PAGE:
After a week of hints and negotiations, President Donald Trump said Thursday he would announce tariffs on imported steel and aluminum but with temporary exemptions for Canada and Mexico as he seeks to revise the North American Free Trade Agreement.
He suggested Australia and “other countries” might also be spared, a shift that could soften the international blow amid threats of retaliation by trading partners.
Supporters say the move is a hint that the White House isn’t seeking a trade war — but is instead using America’s power to negotiate better deals for American workers.
Trump, the master of the deal, seems to be working his magic.
The White House said Trump would sign the orders on Thursday afternoon as opponents of the tariffs engaged in last-minute negotiations to blunt the impact.
“We’re going to be very fair, we’re going to be very flexible but we’re going to protect the American worker as I said I would do in my campaign,” Trump said during a Cabinet meeting.
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The president reiterated that he would levy tariffs of 25 percent on imported steel and 10 percent on aluminum but would “have a right to go up or down depending on the country and I’ll have a right to drop out countries or add countries. I just want fairness.”
The president indicated Canada and Mexico’s treatment would be connected to the ongoing NAFTA talks, which are expected to resume in early April.
Trump was still hearing last-minute plea bargain deals from opponents of the tariff plan, and White House officials said they couldn’t predict how the day would shake out.
Steel and aluminum workers were invited to the White House for the afternoon announcement with Trump.
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Peter Navarro, Trump’s trade and manufacturing adviser, said in an interview on Fox Business on Wednesday that the tariffs would go into effect within about 15 to 30 days and that the proclamation signed by the president would include a clause that would not immediately impose tariffs on Canada and Mexico.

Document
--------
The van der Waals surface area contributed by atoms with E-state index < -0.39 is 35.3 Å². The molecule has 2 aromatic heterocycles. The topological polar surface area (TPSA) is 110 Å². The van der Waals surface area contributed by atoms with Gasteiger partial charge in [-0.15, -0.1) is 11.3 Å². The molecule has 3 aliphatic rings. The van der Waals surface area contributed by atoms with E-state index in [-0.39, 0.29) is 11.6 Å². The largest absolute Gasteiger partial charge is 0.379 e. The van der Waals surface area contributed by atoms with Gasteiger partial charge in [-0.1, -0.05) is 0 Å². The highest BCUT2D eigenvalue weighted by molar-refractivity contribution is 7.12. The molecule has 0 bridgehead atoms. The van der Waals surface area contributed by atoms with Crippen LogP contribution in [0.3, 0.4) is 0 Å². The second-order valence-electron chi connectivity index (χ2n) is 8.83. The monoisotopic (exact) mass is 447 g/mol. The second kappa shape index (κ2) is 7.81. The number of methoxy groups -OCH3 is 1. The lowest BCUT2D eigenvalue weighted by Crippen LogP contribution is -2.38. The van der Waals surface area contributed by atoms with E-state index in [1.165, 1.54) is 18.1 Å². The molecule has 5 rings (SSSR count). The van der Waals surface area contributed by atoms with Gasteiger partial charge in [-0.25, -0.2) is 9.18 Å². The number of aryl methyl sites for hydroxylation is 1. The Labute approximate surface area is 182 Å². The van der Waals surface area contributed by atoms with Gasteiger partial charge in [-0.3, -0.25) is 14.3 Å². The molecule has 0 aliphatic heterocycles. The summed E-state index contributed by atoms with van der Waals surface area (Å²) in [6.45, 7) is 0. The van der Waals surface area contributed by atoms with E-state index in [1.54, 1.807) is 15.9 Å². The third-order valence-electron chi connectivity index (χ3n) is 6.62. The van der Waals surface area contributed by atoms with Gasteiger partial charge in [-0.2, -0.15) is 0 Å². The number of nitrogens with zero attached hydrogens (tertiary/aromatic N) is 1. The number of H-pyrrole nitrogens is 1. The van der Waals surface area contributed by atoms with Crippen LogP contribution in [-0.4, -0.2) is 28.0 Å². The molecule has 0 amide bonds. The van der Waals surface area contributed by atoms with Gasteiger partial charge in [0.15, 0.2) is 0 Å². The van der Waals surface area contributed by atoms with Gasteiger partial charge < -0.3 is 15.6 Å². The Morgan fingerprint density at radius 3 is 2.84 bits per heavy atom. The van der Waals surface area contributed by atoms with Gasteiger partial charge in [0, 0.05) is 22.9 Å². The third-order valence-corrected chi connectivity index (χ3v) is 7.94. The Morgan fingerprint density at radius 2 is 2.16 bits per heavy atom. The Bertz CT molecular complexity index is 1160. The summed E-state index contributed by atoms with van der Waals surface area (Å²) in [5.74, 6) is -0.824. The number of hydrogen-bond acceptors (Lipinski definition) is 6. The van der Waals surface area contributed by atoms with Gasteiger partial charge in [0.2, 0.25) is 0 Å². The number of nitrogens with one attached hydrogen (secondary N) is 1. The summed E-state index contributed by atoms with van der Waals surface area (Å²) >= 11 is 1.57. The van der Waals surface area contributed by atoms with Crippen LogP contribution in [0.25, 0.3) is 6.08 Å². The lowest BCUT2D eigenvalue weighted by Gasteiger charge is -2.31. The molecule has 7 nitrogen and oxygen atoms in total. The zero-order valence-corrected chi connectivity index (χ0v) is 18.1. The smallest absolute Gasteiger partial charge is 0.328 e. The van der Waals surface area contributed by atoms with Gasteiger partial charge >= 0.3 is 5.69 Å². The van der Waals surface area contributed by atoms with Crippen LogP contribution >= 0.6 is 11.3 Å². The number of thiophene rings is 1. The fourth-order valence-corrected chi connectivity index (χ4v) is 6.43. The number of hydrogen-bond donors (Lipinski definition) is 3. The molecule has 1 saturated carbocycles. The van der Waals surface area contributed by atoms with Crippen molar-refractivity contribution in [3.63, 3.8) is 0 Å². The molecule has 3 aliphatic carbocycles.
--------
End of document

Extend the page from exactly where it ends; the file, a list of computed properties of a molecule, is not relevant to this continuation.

Press secretary Sarah Huckabee Sanders told reporters the exemptions would be made on a “case by case” and “country by country” basis.
Congressional Republicans and business groups are bracing for the impact of the tariffs, appearing resigned to additional protectionist trade actions as Trump signals upcoming economic battles with China.
The looming departure of Cohn, a former Goldman Sachs executive who has opposed the promised tariffs, set off anxiety among business leaders and investors worried about a potential trade war.
At the White House, officials were working to include language in the tariffs that would give Trump the flexibility to approve exemptions for certain countries — if the make the right trade deals with the United States.
“He’s already indicated a degree of flexibility, I think a very sensible, very balanced degree of flexibility,” Commerce Secretary Wilbur Ross told CNBC. “We’re not trying to blow up the world.”
Trump signaled other trade actions could be in the works. In a tweet, he said the “U.S. is acting swiftly on Intellectual Property theft.” A White House official said Trump was referencing an ongoing investigation of China in which the U.S. trade representative is studying whether Chinese intellectual property rules are “unreasonable or discriminatory” to American business.
The official said an announcement on the findings of the report — and possible retaliatory actions — was expected within the next three weeks.
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The president has said the tariffs are needed to reinforce lagging American steel and aluminum industries and protect national security.
He has tried to use the tariffs as leverage in ongoing talks to renegotiate NAFTA, suggesting Canada and Mexico might be exempted from tariffs if they offer more favorable terms under the trade agreement.
The Associated Press contributed to this article